II Essential Allocator

The Essential Allocator

July 16, 2021

Alicia McElhaney

We’re Hearing...

→ Location, Location, Location: When you operate a fund in a venture capital hub like San Jose, it’s almost a given that you’ll invest in the asset class. 


The city’s Federated City Employees’ Retirement System and Police and Fire Department Retirement Plan, led by CIO Prabhu Palani, started their VC program back in 2018, allocating 4 and 5 percent to venture respectively. 


“At San Jose, we are ground zero for VC investments and this has been a tremendous advantage,” Palani said. “Being in the heart of Silicon Valley has provided us unprecedented access to wealth creation. Our location also means that our public trustees are drawn from a pool of investment talent located in the Bay Area, another source of unfair advantage to us.”


Three years into the program, Palani said things are progressing steadily. Given the growth (and competition) in the VC sphere, Palani said his team wanted to be “thoughtful” in how they approach the asset class before taking the plunge. 


Over the past year, the two funds have been “busy” implementing their new investment framework, which includes diversification across vintage, stage, and industry, with a tilt toward early-stage investments, because those valuations “have not increased exponentially.” The fund favors investors who are long-term partners, rather than the “flavor-of-the-month,” Palani said, adding that they have both direct and fund-of-fund investments. 


The funds have made several allocations in recent years, including to early-stage investor Canvas Ventures’ third fund, Northgate Venture Partners’ ninth fund, and Top Tier Capital Partners’ ninth fund, plan documents show


Palani credited his board with having a hand in the program’s success so far. “Having investment professionals on our boards ensures that we can critically evaluate investment opportunities while keeping in mind the realities of the marketplace,” Palani said. “GPs are often amazed at the depth of our due diligence and the speed with which we can execute.”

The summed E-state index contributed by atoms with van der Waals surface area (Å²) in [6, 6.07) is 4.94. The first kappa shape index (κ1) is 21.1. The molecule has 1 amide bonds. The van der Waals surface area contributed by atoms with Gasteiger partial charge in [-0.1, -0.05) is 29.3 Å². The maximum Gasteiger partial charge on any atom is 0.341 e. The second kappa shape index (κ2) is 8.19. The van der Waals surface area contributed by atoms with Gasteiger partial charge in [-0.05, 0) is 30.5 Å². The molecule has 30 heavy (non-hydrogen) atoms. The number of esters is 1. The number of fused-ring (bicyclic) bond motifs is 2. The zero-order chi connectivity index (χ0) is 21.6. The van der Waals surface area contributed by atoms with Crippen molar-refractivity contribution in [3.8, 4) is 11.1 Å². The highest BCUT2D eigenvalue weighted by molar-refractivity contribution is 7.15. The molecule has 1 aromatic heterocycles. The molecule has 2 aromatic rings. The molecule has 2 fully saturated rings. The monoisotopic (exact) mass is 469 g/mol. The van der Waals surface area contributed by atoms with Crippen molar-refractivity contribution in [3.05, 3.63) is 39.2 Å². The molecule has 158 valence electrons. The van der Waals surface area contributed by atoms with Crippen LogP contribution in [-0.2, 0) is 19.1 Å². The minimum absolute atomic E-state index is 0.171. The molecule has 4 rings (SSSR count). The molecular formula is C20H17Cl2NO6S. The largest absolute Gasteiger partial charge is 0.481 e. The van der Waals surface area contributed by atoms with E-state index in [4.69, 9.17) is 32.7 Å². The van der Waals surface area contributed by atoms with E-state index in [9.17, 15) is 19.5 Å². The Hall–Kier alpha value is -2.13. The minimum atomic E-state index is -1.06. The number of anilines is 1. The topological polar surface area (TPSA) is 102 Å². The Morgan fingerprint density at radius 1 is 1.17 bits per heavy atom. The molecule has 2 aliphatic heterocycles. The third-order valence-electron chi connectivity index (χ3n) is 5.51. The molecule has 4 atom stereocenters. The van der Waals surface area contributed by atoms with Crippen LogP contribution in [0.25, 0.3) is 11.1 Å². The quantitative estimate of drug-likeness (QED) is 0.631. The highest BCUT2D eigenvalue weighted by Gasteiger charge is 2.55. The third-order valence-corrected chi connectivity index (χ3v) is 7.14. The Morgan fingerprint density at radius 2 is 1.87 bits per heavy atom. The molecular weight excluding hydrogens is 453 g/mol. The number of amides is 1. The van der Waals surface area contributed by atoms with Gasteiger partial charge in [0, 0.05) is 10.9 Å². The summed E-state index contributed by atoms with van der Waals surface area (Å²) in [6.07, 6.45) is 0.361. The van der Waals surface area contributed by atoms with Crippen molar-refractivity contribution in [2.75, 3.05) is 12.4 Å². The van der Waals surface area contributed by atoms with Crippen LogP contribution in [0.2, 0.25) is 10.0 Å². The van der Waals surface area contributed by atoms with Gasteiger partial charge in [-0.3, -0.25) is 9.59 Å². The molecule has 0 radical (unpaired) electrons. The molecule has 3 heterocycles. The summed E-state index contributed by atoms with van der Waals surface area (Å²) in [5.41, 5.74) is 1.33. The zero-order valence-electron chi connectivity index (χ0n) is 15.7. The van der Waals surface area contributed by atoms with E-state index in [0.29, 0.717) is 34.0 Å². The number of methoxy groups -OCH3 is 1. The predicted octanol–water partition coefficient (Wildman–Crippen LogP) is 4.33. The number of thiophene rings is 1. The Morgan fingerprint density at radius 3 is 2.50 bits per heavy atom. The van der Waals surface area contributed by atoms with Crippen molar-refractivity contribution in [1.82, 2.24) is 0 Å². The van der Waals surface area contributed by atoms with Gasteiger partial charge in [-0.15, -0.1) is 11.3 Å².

The two funds’ board members include Elaine Orr, who also sits on the board at activist investment firm Engine No. 1; Eswar Menon, who founded asset manager Harper Capital Management; and Andrew Lanza, partner at the Berkeley Catalyst Fund.


“Ultimately this is a people business,” Palani said. “Success of a good venture program begins and ends with being associated with the right talent – venture capitalists, entrepreneurs, and the right support system.”

→ Richmonds Web: Spider Management Company — the University of Richmond’s $5.5 billion investment office that also manages assets on behalf of other institutions — is searching for an investment manager. The new hire will work across asset classes, performing quantitative portfolio analyses, contributing to investment decisions, and mentoring junior staffers. Apply here


Searching for your next great hire? Send me the deets. Essential Allocator reaches over 5,600 industry pros. Odds are that at least one of them is — or knows — a good fit for your gig.

→ Allocators, Assemble: The next set of Institutional Investor’s regional roundtables is less than a month away. If you’re on the West Coast, the San Francisco roundtable will be held at the St. Regis Hotel on August 4 and 5. CalSTRS’s deputy CIO Scott Chan will be kicking off the event.


Meanwhile, if you’re down south, might I recommend the Atlanta roundtable? It’ll be held on the same dates at the Four Seasons Hotel. I’ll be there if you’d like to meet up. Just let me know


Register for both events here.

We’re Reading...

→ IN THE MONEY: Got investment regrets? According to researchers at the Stanford Global Projects Center, you may be subconsciously making investment decisions to minimize the chances of discussing underperformance with your board or taking a hit to your reputation. Survey respondents said they believed GP experience was the biggest driver of success for a private equity investment, while poor leadership and culture was the biggest source of regret following a bad investment.


→ IN THE BIZ: Vanguard made history this week. The 46-year-old asset manager made its first acquisition on Tuesday, according to the Financial Times. The firm bought Just Invest, a California boutique wealth management company that touts a direct indexing product. The acquisition comes at a time when Vanguard’s competitors are also moving into direct indexing: BlackRock and Morgan Stanley acquired direct ETF companies in the past year — moves that might bring the strategy from the wealthy elite to the mainstream.


→ EVERYTHING ELSE: What does it really mean to invest in infrastructure? Should the focus simply be on roads and bridges, or do things like advanced manufacturing, energy efficiency improvements, and home health services also matter? The Atlantic explores the complicated political history of infrastructure — and its French origins.

Institutional Investor

Alicia McElhaney, Senior Staff Writer


With assistance from Amy Whyte and Jessica Hamlin
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